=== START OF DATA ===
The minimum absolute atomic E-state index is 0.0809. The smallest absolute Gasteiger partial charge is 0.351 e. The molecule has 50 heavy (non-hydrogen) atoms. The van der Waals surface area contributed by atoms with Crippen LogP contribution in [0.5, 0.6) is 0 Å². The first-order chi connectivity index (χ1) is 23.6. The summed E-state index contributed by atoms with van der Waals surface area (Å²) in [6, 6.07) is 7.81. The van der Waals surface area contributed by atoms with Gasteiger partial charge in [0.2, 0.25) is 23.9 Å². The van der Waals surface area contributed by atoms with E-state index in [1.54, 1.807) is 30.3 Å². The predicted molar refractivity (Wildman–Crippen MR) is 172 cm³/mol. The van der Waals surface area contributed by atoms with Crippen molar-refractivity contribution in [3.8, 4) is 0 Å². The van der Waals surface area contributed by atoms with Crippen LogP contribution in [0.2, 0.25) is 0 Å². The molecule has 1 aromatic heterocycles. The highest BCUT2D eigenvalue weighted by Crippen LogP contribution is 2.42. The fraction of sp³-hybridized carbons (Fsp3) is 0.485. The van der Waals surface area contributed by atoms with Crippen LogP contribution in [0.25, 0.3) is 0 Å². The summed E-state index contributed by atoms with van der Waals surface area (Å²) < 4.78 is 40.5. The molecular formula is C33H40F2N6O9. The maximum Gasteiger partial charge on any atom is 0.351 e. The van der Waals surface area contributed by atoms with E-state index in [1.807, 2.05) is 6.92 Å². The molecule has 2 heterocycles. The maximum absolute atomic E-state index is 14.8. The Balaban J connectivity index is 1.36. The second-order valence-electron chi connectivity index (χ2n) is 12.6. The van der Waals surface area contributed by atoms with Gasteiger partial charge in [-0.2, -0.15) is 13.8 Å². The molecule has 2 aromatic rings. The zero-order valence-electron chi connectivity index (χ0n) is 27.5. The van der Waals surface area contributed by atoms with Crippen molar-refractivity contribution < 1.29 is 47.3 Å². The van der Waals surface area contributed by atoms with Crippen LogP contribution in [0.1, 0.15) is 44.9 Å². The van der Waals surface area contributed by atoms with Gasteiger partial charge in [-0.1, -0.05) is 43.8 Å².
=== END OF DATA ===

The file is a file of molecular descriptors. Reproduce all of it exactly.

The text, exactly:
The minimum absolute atomic E-state index is 0.0809. The smallest absolute Gasteiger partial charge is 0.351 e. The molecule has 50 heavy (non-hydrogen) atoms. The van der Waals surface area contributed by atoms with Crippen LogP contribution in [0.5, 0.6) is 0 Å². The first-order chi connectivity index (χ1) is 23.6. The summed E-state index contributed by atoms with van der Waals surface area (Å²) in [6, 6.07) is 7.81. The van der Waals surface area contributed by atoms with Gasteiger partial charge in [0.2, 0.25) is 23.9 Å². The van der Waals surface area contributed by atoms with E-state index in [1.54, 1.807) is 30.3 Å². The predicted molar refractivity (Wildman–Crippen MR) is 172 cm³/mol. The van der Waals surface area contributed by atoms with Crippen molar-refractivity contribution in [3.8, 4) is 0 Å². The van der Waals surface area contributed by atoms with Crippen LogP contribution in [0.2, 0.25) is 0 Å². The molecule has 1 aromatic heterocycles. The highest BCUT2D eigenvalue weighted by Crippen LogP contribution is 2.42. The fraction of sp³-hybridized carbons (Fsp3) is 0.485. The van der Waals surface area contributed by atoms with Crippen LogP contribution in [0.25, 0.3) is 0 Å². The summed E-state index contributed by atoms with van der Waals surface area (Å²) < 4.78 is 40.5. The molecular formula is C33H40F2N6O9. The maximum Gasteiger partial charge on any atom is 0.351 e. The van der Waals surface area contributed by atoms with E-state index in [1.807, 2.05) is 6.92 Å². The molecule has 2 heterocycles. The maximum absolute atomic E-state index is 14.8. The Balaban J connectivity index is 1.36. The second-order valence-electron chi connectivity index (χ2n) is 12.6. The van der Waals surface area contributed by atoms with Gasteiger partial charge in [-0.2, -0.15) is 13.8 Å². The molecule has 2 aromatic rings. The zero-order valence-electron chi connectivity index (χ0n) is 27.5. The van der Waals surface area contributed by atoms with Crippen molar-refractivity contribution < 1.29 is 47.3 Å². The van der Waals surface area contributed by atoms with Crippen LogP contribution in [0.1, 0.15) is 44.9 Å². The van der Waals surface area contributed by atoms with Gasteiger partial charge in [-0.1, -0.05) is 43.8 Å².